We had a special treat awaiting us at the campground, where we were given a waterfront site just in time for the sunset. There was a deck on the water right in front of our site, where the campers could gather. We sat on Adirondack chairs snacking on cheese and crackers with a glass of wine until the last rays of the sun disappeared below the Gulf of Mexico and our neighbors dispersed. Although we didn’t really converse with the others beyond asking a fisherman what was biting, it felt friendly and comfortable.
Sunset on the Gulf
The proprietor had directed us to the nearest (and only!) local restaurant, with the unfortunate name of Whitey’s. It was a down-home southern roadside place, where I ate my first catfish, which was very tasty, showing no evidence of whiskers.
The next morning we had one of the only negative encounters we have had in all our travels. It was a silly thing, really, but it added to my tension about being in the south. We stopped at a fast food restaurant to use the bathroom. When we were leaving, Charlie was slowly backing out of the parking space and didn’t see that someone was edging behind us. Casa Blanca is a bit more difficult to maneuver than a normal-sized car, but this was just a careless mistake that happens when one is distracted.
What followed felt like a scene from Deliverance. We really weren’t going fast enough to do any harm, but the vehicle we barely tapped was driven by a very volatile redneck. I cannot come up with a more suitable description. The battered pick-up she drove appeared to be held together by duct tape and string. The driver was 400 pounds if she was an ounce, and the two passengers, a man and another women, rivaled her in weight. At least the other two were quiet, but the driver, as they say, had a mouth on her. Charlie got out to apologize and make sure there was no damage, and she started screaming and cursing as if we had intentionally insulted her character. She may have been drinking, though it was before 8 am, but she was probably just being her sweet self. Letting out a stream of insults peppered with the foulest language, she berated Charlie up one side and down the other. I began to feel that I should show some solidarity, so I started to get out of the vehicle, only to attract her vile attention. I said to Charlie, “Honey, is something wrong,” to which her shrill response was, “What’s wrong is that your man can’t drive!” Then a lightbulb went off in my head, and I said, “Charlie, do you want me to call the police?”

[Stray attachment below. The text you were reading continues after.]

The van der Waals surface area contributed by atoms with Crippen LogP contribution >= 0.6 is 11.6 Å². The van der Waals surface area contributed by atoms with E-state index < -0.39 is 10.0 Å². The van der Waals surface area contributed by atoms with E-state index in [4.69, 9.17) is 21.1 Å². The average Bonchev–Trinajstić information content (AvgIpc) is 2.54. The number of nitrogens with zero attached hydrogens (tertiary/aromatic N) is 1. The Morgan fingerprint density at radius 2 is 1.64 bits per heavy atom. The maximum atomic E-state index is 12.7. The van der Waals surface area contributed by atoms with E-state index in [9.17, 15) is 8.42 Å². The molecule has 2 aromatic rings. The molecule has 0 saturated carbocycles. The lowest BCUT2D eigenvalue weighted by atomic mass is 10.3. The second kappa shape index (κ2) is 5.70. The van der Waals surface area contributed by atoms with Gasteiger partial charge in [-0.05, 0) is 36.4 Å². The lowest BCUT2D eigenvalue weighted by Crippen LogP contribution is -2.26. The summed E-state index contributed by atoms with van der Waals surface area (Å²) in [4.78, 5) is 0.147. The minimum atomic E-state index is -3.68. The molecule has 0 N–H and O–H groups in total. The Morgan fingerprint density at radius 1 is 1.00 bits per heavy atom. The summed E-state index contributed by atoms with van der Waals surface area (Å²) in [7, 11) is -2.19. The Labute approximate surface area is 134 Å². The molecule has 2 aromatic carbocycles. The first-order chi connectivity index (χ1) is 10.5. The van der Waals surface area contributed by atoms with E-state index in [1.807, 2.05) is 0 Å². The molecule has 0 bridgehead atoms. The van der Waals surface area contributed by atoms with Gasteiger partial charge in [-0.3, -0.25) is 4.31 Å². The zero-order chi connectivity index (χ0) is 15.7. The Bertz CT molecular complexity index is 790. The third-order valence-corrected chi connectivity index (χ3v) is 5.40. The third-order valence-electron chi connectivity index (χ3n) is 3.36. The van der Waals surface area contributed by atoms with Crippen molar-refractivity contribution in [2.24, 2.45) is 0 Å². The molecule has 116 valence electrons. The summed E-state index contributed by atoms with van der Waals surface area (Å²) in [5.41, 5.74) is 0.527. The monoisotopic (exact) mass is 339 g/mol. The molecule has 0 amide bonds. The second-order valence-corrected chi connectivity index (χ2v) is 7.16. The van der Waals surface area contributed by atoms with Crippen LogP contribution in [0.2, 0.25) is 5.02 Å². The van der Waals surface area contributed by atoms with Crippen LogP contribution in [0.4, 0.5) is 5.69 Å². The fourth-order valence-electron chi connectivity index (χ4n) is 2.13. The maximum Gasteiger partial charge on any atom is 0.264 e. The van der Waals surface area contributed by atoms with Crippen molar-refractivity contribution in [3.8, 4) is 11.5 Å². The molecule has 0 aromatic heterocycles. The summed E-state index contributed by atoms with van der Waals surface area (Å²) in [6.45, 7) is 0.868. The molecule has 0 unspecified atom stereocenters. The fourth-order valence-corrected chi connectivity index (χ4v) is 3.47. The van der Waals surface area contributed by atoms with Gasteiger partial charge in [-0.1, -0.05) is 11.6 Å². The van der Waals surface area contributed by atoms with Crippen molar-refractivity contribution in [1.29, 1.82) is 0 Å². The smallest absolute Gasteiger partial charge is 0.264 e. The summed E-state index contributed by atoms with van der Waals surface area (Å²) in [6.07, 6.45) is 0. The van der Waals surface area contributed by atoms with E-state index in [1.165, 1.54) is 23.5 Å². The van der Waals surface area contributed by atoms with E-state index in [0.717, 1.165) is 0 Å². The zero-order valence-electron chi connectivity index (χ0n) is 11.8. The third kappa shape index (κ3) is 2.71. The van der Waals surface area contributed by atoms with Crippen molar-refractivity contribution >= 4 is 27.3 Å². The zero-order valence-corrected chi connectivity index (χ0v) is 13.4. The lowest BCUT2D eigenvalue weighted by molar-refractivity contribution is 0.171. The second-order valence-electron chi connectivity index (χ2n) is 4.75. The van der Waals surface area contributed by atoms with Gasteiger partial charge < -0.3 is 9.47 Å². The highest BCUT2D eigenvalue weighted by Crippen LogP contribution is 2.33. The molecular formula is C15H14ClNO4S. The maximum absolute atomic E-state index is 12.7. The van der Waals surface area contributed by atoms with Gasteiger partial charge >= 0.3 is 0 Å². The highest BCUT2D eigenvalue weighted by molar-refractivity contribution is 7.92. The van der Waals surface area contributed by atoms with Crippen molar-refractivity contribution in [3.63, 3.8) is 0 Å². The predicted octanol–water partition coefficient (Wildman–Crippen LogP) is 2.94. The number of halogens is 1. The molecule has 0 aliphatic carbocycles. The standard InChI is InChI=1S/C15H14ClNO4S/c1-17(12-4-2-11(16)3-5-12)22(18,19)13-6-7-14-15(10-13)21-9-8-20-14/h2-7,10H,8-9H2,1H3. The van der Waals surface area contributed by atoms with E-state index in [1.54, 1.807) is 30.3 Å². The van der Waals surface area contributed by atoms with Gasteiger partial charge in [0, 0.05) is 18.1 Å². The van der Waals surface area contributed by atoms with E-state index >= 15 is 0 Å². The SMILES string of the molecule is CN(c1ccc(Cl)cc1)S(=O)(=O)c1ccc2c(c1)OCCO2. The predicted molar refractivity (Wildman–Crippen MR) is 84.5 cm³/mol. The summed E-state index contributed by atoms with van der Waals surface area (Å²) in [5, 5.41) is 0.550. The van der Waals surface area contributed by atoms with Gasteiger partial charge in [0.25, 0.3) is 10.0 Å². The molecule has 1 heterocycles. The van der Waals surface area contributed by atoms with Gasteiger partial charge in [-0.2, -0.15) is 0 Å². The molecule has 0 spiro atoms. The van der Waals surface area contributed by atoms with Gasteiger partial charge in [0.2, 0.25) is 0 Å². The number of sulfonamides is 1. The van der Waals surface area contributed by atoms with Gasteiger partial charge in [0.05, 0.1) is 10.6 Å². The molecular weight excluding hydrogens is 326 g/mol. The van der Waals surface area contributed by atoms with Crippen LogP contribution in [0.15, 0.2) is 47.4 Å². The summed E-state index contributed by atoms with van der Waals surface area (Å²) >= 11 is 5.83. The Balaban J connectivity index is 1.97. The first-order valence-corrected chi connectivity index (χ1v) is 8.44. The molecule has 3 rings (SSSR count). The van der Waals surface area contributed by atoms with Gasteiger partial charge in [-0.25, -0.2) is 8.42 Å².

“Call the police so I can tell them your man can’t drive,” she squealed, but then her tires squealed as well, as she pealed out of the parking lot. Apparently she was not relishing a visit from the cops, for reasons unknown, although we could guess.
We went on our way feeling more than a bit shaken by the sheer hatred that was pouring out of her. It is sobering to encounter someone that has so little control over their emotions. I’m sure she has a sad story of her own, but her behavior repelled compassion.
The rest of our trip was uneventful, albeit long, as we pushed our way through to New Orleans. As I write this, I realize that I haven’t mentioned our state map. At the onset of our travels, we purchased a US map which attaches to the exterior of one’s RV. As we pass through each state, we add that state onto the map. Our travels from FlorIda to New Orleans allowed us to add two states, Mississippi and Alabama, without actually spending much time in either state. It felt a bit like cheating, but we pressed onward due to our time constraints.
That being said, when we arrived in New Orleans, we stayed for four nights and loved every minute. I had never been there. We had so many recommendations from friends and family for places to eat that four days was barely enough. I was sure that I would gain weight! To my advantage, we walked so much in the city that over three days we clocked over twenty-five miles. (Thank you, Fitbit.)
Grilled Oysters at Dragos, Shrimp barbecue at Mr. B’s Bistro. Preservation Hall Jazz (the trombonist tickled my foot with his slide), a stroll through the Lafayette Cemetery #1, a ride on the St. Charles trolley. Beignets.